“Well, I didn’t intend to get on a soapbox here”, mom said, “I just wanted you all to know that Eric and I have decided that now that Coop’s five, we are going to let him play in the park by himself, and unless we have some special plan, he can make the decision when to come home as long as at the end of the day, he comes home when it starts to get dark and the streetlights come on.”
Mom looked at everybody again and said, “I just want all of you, adults AND kids, to know that, if you see Coop unsupervised in the park, that’s not something to be concerned about. Of course if you see him in some sort of trouble or danger, I would hope you would assist, just like I would assist you or your kids.”
“Okay”, she said, holding up both her hands, “I’ve said my piece, and more than I intended. I’d like to hear everyone’s thoughts.” She smiled and opened her eyes really wide for a second.
“Well I’ll start”, said Paul’s mom, raising her hand, “As always Jane, well said! You’ve got my vote if you ever want to run against ‘the boys’ for public office!” Mom nodded and smiled with her lips but not her teeth.
Paul’s mom continued, “Well of course you and I have been talking about this, and I imagine you and Joan too. The same thing you’re thinking for Coop I’ve been thinking for Paul too. I’ve got way too much on my plate to sit on a towel or a picnic table in the park keeping an eye on Paul. But he needs to be out with his friends and I really don’t have the time to arrange for his friends to come over or him to go to their houses.”
She took a quick look at Kenny’s mom, grinned and said, “Heck, the park’s full of unsupervised kids.”
“Well”, said Kenny’ mom, “There’s park staff there during the summer.”
“True”, said Paul’s mom, “Though when they’re there, they’re mostly around the shelter handing out sports equipment and managing the baseball diamonds.”
And then she looked at Molly’s mom and said, “And Joan, I know you’ve got some extra considerations with Molly…”, she stopped talking and looked worried to say the rest of what she was thinking to say. Molly’s mom nodded her head but didn’t say anything. I couldn’t figure out what she didn’t want to say.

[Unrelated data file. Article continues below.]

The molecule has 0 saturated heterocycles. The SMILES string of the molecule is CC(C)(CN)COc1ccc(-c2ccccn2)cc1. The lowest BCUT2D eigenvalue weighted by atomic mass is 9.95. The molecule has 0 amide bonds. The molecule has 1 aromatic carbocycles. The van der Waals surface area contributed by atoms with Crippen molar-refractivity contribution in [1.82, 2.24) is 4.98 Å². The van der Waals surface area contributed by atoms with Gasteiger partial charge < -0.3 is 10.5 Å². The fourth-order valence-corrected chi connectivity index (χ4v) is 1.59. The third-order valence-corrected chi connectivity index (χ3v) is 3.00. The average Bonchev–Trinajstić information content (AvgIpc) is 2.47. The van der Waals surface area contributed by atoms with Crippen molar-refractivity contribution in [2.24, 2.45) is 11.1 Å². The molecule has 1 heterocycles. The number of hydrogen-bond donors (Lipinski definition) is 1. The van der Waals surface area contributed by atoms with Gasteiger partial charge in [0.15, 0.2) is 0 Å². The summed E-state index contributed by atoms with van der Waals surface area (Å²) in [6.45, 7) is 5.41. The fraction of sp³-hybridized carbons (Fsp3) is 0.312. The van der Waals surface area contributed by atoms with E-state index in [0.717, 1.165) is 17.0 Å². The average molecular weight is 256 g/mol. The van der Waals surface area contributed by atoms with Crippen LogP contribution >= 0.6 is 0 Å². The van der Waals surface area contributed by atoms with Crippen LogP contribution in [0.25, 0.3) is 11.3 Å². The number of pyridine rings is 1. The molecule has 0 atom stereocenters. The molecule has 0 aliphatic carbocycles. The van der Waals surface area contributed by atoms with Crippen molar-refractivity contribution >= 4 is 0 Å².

“Because she’s a girl?” asked Marybeth. All the adults looked kind of surprised when she said that.
“Yes Marybeth”, Molly’s mom said, but looking a little bit mad that Marybeth said that, “Because she’s a girl.”
“I can do anything boys can do!” Molly said, also sounding a little bit mad. Her mom puffed her cheeks and blew air out of her mouth.
“Yeah but older boys can do bad things to girls that they don’t do to other boys”, Marybeth said, “That’s what my grandma said.”
Her sister looked at her and said, “She’s my grandma too.” Marybeth looked at her sister and nodded but didn’t say anything.
“Like what?” Molly asked, still sounding mad.
“Molly. Marybeth”, Molly’s mom said, “Molly and I need to discuss this on our own later if you don’t mind. An important discussion but not what Jane intended for this whole group.”
Mom blew air out of her mouth. “Life is never simple”, she said.
“My sister and I go to the park all the time by ourselves”, Marybeth said, “And we’re okay. Kids in the park look after each other, mostly.”
“Well that’s good to know”, said mom, “So you haven’t had any problems there?”
“Nah”, said Marybeth, wrinkling her nose and shaking her head. I could tell she liked being the older kid telling things to the grownups like they didn’t know everything and weren’t in charge of her. I wanted to be like that. “My grandma just worries a lot”, she said.
“She’s my grandma too!” said Hannah. Her older sister looked at her again and nodded.
“If Coob or Paul goes to the park to play, I want to go too”, said Molly.
“I get that Molly”, her mom said, “And if you’re playing in the park with a friend then I’m okay with that. I don’t have time to supervise, particularly now.” All the other grownups nodded and didn’t say anything, like the rest of it was secret, but I figured it was about Molly’s mom and dad.
“Molly and Kenny could go together too”, said Kenny’s mom.
“MOM?” said Kenny, looking worried and kind of mad.
His mom pointed a finger at him and said, “Manners young man!” Kenny made a funny noise like air was coming out of his mouth then closed his eyes and his mouth and wrapped his arms around his chest.
“Since I’m older”, said Marybeth, looking like she liked being older, “I can keep an eye on Molly, Coop and Paul when I’m in the park. I already have to look after my sister.”
Hannah pushed her mouth together, looked at her sister and asked, “When do I get to be older?”
“Never”, said Paul, like it was important someone give her an answer, “That’s just the way it works! I have an older sister too, and an older brother.”
I heard a noise like a car was getting close and then it stopped.